Joan Walker

Robert James McGann Professor and Chair
T.Y. and Margaret Lin Chair in Engineering
Research Interests
Behavioral modeling, Discrete choice analysis, Travel behavior, Transportation planning

763 Davis Hall

Office Hours

Fall 2023: Thursdays, 1-3pm (sign-up here)

Walker headshot

Joan Walker is Department Chair and Professor of Civil and Environmental Engineering at UC Berkeley. Walker’s research focuses on behavioral modeling, with expertise in discrete choice analysis and travel behavior. She works to improve the models that are used for transportation planning, policy, and operations. Walker is also a member of several professional organizations, including the Transportation Research Board of the National Academies and the Journal Editorial Boards. Walker has also received the Presidential Early Career Award for Scientists and Engineers (PECASE) – the highest honor bestowed by the U.S. government on scientists and engineers beginning their independent careers and serves as the Chair of the Committee on Transportation Demand Forecasting (ADB40) for the Transportation Research Board of the National Academies.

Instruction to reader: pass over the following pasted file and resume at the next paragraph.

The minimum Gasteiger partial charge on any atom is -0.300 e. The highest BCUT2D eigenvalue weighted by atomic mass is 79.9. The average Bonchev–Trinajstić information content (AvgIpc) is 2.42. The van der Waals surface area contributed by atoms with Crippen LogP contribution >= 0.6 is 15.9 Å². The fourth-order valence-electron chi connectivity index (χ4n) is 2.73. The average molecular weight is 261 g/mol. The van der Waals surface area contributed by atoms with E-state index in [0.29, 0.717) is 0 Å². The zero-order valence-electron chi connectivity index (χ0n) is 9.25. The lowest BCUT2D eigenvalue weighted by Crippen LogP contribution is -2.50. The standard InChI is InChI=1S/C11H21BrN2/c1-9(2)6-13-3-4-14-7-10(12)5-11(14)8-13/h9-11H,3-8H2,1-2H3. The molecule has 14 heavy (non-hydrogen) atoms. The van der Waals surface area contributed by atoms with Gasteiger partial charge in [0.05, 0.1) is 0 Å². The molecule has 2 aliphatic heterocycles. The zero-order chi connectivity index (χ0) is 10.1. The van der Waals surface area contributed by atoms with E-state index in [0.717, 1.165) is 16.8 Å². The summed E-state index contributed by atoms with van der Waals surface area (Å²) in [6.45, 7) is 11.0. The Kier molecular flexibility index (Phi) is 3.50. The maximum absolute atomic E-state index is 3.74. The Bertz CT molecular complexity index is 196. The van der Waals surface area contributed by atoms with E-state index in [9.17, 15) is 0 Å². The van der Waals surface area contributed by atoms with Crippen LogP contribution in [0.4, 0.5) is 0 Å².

Ph.D., Massachusetts Institute of Technology, Transportation Systems, 2001

M.S., Massachusetts Institute of Technology, Transportation, 1994

B.S., University of California at Berkeley, Civil Engineering, 1991


Walker’s research focuses on the actions of users in order to design and manage civil infrastructure systems effectively. She is motivated by the desire to improve transportation systems for society and use resources efficiently and sustainably by identifying and addressing weak links in state-of-the-art methods. Here are some of the categories that Walker’s research intersects:

  • Methods - Walker’s research involves developing tools that enable more realistic behavior specifications to model behavior. She aims to enrich the methods in a measured way, using approaches that are theoretically grounded, statistically verifiable, feasible to implement, and that make use of available data.
  • Travel behavior - Within the transportation domain, predicting travel behavior is critical for improving the models used to evaluate infrastructure plans. Walker works to incorporate factors into the models important in behavior but is often left out, including social influences, the role of information, attitudes towards the environment, and higher-order lifestyle orientations.
  • Transportation planning Walker’s research makes use of advances in modeling behavior methods to improve large-scale urban model systems and help inform decision-making affecting infrastructure investment and transportation policy within both developed and developing world contexts.